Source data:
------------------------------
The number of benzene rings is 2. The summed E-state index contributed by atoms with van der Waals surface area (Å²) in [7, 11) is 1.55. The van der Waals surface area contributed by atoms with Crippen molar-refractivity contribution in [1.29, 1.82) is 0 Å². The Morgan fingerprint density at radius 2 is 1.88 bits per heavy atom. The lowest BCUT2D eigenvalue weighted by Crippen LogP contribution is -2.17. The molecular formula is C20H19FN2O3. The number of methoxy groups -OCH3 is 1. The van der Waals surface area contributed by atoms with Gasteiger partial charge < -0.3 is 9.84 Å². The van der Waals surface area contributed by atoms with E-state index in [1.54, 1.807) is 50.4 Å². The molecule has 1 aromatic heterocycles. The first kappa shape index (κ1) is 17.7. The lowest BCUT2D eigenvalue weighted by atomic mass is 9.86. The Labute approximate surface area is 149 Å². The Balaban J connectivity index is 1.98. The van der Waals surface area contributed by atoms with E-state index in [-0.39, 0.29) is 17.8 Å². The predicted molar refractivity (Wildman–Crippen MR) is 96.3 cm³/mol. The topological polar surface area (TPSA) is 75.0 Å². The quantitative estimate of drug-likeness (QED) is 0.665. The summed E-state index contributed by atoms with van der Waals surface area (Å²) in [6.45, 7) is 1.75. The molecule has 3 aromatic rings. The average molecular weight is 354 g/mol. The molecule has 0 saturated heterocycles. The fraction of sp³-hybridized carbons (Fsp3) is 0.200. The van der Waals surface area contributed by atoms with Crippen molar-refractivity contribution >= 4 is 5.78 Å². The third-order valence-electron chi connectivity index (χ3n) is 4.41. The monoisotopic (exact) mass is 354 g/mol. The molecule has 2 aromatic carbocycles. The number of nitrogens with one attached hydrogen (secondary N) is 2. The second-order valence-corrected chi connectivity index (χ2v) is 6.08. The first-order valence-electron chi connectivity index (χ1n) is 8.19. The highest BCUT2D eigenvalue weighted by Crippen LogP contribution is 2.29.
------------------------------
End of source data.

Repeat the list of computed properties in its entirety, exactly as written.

The number of benzene rings is 2. The summed E-state index contributed by atoms with van der Waals surface area (Å²) in [7, 11) is 1.55. The van der Waals surface area contributed by atoms with Crippen molar-refractivity contribution in [1.29, 1.82) is 0 Å². The Morgan fingerprint density at radius 2 is 1.88 bits per heavy atom. The lowest BCUT2D eigenvalue weighted by Crippen LogP contribution is -2.17. The molecular formula is C20H19FN2O3. The number of methoxy groups -OCH3 is 1. The van der Waals surface area contributed by atoms with Gasteiger partial charge < -0.3 is 9.84 Å². The van der Waals surface area contributed by atoms with E-state index in [1.54, 1.807) is 50.4 Å². The molecule has 1 aromatic heterocycles. The first kappa shape index (κ1) is 17.7. The lowest BCUT2D eigenvalue weighted by atomic mass is 9.86. The Labute approximate surface area is 149 Å². The Balaban J connectivity index is 1.98. The van der Waals surface area contributed by atoms with E-state index in [-0.39, 0.29) is 17.8 Å². The predicted molar refractivity (Wildman–Crippen MR) is 96.3 cm³/mol. The topological polar surface area (TPSA) is 75.0 Å². The quantitative estimate of drug-likeness (QED) is 0.665. The summed E-state index contributed by atoms with van der Waals surface area (Å²) in [6.45, 7) is 1.75. The molecule has 3 aromatic rings. The average molecular weight is 354 g/mol. The molecule has 0 saturated heterocycles. The fraction of sp³-hybridized carbons (Fsp3) is 0.200. The van der Waals surface area contributed by atoms with Crippen molar-refractivity contribution >= 4 is 5.78 Å². The third-order valence-electron chi connectivity index (χ3n) is 4.41. The monoisotopic (exact) mass is 354 g/mol. The molecule has 2 aromatic carbocycles. The number of nitrogens with one attached hydrogen (secondary N) is 2. The second-order valence-corrected chi connectivity index (χ2v) is 6.08. The first-order valence-electron chi connectivity index (χ1n) is 8.19. The highest BCUT2D eigenvalue weighted by Crippen LogP contribution is 2.29.